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Thread: Evohome - comfortable temperature

  1. #11
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    That sounds strange, even if the radiators were piped in series they should both open up...

    I assume you'll have done the obvious of not having a TRV at all on the 2nd rad, and swapped around the HR92 between the 2 rads. The only other thing I can think of (short of gunk) would be the lock shield valve is too shut off on the dodgy rad.

  2. #12
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    Both lockshields are fully open, I've tried taking the trv off and it does sometimes get warm but haven't established a pattern yet.

    When I talked about it being in series I meant with a radiator in another room (and zone) that meant it the living room wasn't getting any hot water when (for example) the kitchen gets up to temperature and closes the hr92s. At the weekend I may take off all the hr92s in the whole house and see if it gets up to temperature.

  3. #13
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    Quote Originally Posted by mjombly View Post
    The radiators in our house are column style radiators which I think are primarily radiating rather than convection so the Hr92s seem to read about 2 degrees higher than other thermometers. (at least whilst they're on!). I'll keep an eye out for some cheap dts92e units on ebay but for now I'll calibrate them down by a couple of degrees.
    Yes a column style radiator relies more on direct infrared radiation and less on convection, so will tend to give a less accurate (higher) reading on the HR92 than a modern convector, because it won't draw as much cold air from the floor up past the HR92.

    While I don't have any column radiators I do have a mix of modern convectors and older style dual panel radiators without convector fins and I notice that the old panels without convectors do not give as accurate a reading as the convectors - one reason I have a DTS92 in the living room as it has three old style dual panels without convectors.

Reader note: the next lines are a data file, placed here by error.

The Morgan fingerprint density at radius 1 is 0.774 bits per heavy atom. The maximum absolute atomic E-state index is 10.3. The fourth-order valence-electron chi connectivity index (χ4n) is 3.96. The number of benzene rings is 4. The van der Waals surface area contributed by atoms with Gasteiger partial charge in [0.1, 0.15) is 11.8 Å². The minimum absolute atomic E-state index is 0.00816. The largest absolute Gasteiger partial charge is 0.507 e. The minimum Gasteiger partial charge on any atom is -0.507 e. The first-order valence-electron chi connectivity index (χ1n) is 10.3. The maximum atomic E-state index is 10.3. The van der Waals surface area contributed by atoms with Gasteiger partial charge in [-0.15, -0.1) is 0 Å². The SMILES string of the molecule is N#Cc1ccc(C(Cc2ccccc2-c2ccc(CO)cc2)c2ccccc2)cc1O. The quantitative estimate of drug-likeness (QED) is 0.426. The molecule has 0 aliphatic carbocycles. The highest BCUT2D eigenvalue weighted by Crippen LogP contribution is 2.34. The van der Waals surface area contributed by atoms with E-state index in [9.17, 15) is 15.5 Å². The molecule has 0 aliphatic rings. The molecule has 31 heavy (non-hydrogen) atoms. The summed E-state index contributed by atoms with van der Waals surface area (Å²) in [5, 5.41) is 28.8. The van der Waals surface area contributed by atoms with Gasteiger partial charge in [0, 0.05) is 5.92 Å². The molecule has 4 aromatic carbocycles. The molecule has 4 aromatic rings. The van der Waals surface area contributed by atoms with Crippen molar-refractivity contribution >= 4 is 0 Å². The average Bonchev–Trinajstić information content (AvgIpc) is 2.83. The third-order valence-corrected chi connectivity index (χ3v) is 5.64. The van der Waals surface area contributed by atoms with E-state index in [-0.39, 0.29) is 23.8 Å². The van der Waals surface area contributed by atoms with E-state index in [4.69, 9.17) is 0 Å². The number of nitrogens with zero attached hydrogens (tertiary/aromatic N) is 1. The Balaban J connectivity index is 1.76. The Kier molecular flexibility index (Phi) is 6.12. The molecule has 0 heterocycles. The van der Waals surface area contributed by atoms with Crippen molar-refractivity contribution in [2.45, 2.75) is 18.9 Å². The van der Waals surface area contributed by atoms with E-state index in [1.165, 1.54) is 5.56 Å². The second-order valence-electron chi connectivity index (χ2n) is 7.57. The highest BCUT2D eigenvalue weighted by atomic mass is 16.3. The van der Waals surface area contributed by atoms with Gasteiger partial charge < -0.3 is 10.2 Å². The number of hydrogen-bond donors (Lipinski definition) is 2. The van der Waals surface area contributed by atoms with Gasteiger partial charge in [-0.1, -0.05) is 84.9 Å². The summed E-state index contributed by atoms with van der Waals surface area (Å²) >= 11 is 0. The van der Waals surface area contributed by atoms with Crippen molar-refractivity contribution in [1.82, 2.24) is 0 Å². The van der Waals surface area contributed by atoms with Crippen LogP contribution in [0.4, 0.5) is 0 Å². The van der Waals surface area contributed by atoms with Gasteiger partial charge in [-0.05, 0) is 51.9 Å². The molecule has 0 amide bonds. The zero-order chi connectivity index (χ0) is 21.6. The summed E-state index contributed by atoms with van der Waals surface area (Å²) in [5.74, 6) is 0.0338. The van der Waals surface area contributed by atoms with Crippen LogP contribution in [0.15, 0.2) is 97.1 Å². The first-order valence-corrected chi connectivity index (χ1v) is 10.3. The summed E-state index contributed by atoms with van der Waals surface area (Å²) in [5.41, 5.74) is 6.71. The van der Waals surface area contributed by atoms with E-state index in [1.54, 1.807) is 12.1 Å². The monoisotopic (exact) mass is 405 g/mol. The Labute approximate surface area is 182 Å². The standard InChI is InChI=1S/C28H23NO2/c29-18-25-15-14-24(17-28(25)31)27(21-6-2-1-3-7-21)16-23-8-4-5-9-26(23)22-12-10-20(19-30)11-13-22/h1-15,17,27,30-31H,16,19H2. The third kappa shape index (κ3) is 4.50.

That aside the system seems to be working OK except for one room that the system just can't get up to temperature (the living room with the evohome controller in). I'm wondering if the radiator is linked in series with one of the other radiators and is therefore not getting any hot water. It does seem to get hot but not constantly which I'd expect when it's 3-4 degrees below the set temperature.
    Unless you have a very old or oddball installation it's very unlikely that two radiators that aren't beside each other are piped in series. We have three panels side by side in a bay window in our living room and they are piped in series but you can clearly see the pipes going between them and there is only one TRV controlling them - they are effectively just one large panel.

    But for separated panels it seems very unlikely, and if they were piped in series with individual TRV's then that's just plain wrong.
    Will the system keep trying (i.e boiler on constantly) or does it eventually learn that it's futile and give up? It's showing as 100% heat demand in the installer menu and I've opened the lockshield valve as far as I can. Could just be gunked up I guess.
    No it won't learn that it can't heat the room enough - it will just keep trying.

  4. #14
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    Quote Originally Posted by mjombly View Post
    Both lockshields are fully open, I've tried taking the trv off and it does sometimes get warm but haven't established a pattern yet.
    Could be a faulty TRV valve body on the radiator.

    Try turning one other room up quite high, say 25C to ensure the boiler runs at 100%, then on the suspect radiator remove the HR92 and turn the black wheel fully anti-clockwise to see if the radiator heats up fully.